Policy and Procedures – Existing financial crime compliance, conduct and tax (including tax transparency regimes) procedures and controls are not in order to address the risks of customer tax evasion, and the facilitation thereof. Though the senior management is aware of the impending compliance and reputational risks, there is still a lack of executional commitment to detect and prevent tax evasion. The top to bottom approach is restricted only to paper and there are several operational challenges in the  execution of policy and procedures.

There are still instances where AML/CTF policy and procedures don’t state explicitly that tax evasion is a predicate offence to money laundering. In addition, the procedures also lack guidance for supporting staff so as to be enable them to identify FI-specified indicators of tax evasion.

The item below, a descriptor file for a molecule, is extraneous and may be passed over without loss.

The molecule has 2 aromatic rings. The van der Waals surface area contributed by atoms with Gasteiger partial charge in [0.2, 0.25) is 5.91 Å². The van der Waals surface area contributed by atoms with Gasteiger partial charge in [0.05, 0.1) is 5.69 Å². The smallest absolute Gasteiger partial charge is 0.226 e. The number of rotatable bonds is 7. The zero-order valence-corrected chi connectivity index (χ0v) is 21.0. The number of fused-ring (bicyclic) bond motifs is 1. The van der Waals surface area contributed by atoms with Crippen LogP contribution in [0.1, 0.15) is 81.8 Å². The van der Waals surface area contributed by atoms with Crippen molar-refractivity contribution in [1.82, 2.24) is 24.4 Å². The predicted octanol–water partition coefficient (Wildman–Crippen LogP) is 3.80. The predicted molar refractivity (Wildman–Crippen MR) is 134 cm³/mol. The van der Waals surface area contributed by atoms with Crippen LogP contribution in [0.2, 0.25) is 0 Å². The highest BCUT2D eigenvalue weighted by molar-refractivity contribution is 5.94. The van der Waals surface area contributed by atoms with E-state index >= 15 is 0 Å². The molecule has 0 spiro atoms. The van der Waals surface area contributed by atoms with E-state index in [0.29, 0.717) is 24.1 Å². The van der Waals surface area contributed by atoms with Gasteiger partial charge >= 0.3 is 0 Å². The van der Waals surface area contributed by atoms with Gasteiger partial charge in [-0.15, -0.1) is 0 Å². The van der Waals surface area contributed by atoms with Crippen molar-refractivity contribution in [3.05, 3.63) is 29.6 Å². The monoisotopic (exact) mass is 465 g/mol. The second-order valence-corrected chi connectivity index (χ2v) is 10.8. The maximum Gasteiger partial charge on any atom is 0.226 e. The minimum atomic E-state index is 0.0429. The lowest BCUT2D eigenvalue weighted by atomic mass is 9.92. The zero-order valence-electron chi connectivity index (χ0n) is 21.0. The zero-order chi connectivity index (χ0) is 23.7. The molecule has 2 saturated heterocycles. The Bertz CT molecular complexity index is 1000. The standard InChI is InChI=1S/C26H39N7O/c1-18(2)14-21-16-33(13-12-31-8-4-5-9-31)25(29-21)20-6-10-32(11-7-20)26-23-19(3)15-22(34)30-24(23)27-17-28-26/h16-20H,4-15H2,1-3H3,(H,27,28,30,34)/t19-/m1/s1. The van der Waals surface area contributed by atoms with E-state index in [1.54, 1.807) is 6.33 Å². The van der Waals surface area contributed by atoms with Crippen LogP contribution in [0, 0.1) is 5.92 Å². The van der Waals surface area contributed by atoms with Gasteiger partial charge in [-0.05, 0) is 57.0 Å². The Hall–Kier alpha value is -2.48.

Customer Due Diligence (CDD) and Red flags FIs should be sensitive to risk indicators and/or red flags that may suggest an increased risk of tax evasion. Following a risk -based approach to the extent practicable or considered appropriate, they should have a mechanism in place to identify and document the relevant red flags / risk indicators. However, a lot of FIs are struggling to synchronize their CDD related controls to carve out, define and document the red flags / risk indicators related to tax evasion.